There’s no two ways about it –
Success in business is getting harder.
It’s not impossible, and many of the long-standing practices still remain, but everybody needs to look at what they are doing, work smarter and develop an edge to help them beat the competition. To stay one step ahead.
That’s one of the things we do at VG Charles & Co in terms of our own working practices, and also something we have to relay to our clients to help them also retain their own competitive advantage. Our clients trust us as business confidantes, acting as their eyes and ears on the ground:-
“A lot of firms are getting great success offering x sort of flexible working arrangement, have you considered that?” Or
“A number of your competitors offer something similar, but instead of the remuneration being calculated as ABC, they are using an XYZ model. You might want to consider doing the same if you want to keep attracting the best talent”.
And so on.
In order to keep your edge you need to look at and analyse where you are going wrong (and where you are going right!); what you can do to rectify your shortcomings; and how you can enhance where you are already being successful.
Which brings me to the case in point:- if you’re trying to compete in an already competitive market……why do it with one hand tied behind your back???
I had a very interesting conversation with a client earlier in the week; actually for correctness I’ll refer to them as a former client because we haven’t placed anyone there in the last 12 months, but someone who we have had a positive professional relationship with in the recent past.
Although we will do our utmost to speak to the key decision makers at all times, on occasion we are required to speak to someone further down the hierarchy. The conversation went something like this:-
VGC (our hero, cue much cheering and applause): I understand that you are seeking to recruit a talented real estate specialist with solid commercial development experience? I am presently working with someone of that nature who, in addition to those skills, is also able to bring a small following of housebuilder clients. This individual is only working with me and at this point has only asked me to speak to you and one other firm in the city. Does this sound like someone who might be worth considering? Would you like to see a CV?
Former Client (boo, hiss): That really does sound like it might be of interest and a great fit, but I’m afraid we now have a PSL in place and we can only accept CVs from them, so I’m afraid we will have to say no.
Now pause. Allow yourself to re-evaluate and analyse the above dialogue. Think about what has been said.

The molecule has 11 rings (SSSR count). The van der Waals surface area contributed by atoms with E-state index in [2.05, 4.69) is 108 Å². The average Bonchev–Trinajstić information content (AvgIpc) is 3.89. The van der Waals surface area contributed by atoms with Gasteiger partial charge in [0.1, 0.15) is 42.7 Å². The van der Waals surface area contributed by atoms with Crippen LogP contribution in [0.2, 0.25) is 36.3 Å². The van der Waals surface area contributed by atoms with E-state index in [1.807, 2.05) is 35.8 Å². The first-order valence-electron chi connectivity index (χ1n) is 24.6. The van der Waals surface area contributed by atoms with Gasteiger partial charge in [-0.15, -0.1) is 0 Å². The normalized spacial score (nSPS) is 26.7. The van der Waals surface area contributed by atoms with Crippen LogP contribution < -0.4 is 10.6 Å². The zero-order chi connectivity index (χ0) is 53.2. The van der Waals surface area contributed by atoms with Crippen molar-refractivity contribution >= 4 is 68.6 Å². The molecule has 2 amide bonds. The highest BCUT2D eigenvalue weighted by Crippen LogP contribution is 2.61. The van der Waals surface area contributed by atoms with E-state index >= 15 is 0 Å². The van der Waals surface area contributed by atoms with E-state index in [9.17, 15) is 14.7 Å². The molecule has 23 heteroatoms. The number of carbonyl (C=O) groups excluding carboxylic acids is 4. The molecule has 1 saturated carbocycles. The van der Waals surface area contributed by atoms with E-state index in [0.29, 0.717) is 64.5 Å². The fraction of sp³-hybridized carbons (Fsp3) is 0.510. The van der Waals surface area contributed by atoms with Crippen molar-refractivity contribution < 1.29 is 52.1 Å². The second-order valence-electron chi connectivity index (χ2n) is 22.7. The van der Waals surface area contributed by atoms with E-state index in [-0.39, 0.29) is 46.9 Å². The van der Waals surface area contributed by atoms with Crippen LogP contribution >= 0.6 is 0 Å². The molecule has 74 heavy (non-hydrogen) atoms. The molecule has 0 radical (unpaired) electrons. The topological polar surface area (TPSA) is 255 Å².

Actually, let me help you. To put it another way and paraphrasing slightly the conversation more or less went:-
VGC: You have a business need for a particular type of lawyer and I am presently representing that lawyer. Not only can I offer their legal skills, but the clients they bring will increase your turnover and make your whole firm richer. Would you like to see their details?
FC: No thank you. We would rather not have anyone sitting here, leaving the rest of the team to struggle to cover the workload and also having a lower turnover and lesser clients because your name isn’t on my list of special friends. Please go and make one of our competitors more successful instead.
Fortunately the partner in charge of the real estate team took a rather more…..‘commercial’ approach to my call (“get that CV over to me right away, I’ll see them this week if that works? I’m going to go and have a serious word with someone here.”) so the interview will be going ahead. My client doesn’t miss out, the candidate also gets the chance to meet the firm, their competitor doesn’t get the chance to gain an advantage on them, and everyone is happy. The Guardian of the PSL will probably keep their job for another week, but that’s a minor downside.
Clearly we have to consider a balanced approach to things, and understand that firms will have recruiters with whom they have agreed terms and who have similarly agreed to follow that particular firm’s procedures. And that all makes sense; we understand that you don’t want some cowboy organisation you’ve never heard of emailing a CV through and demanding a fee. But similarly, if your firm is turning away genuine applications from genuine recruiters who will make you richer/more profitable/more successful/better-looking*, then frankly you are giving that edge to your competitors, the ones that are more willing to have a conversation on a case-by-case basis.
And believe me, they are going to snap our hands off.
Let’s see how your PSL stands up to scrutiny then. I wouldn’t want to be in THAT meeting.
*not strictly true, but we’re sure you’re stunning already.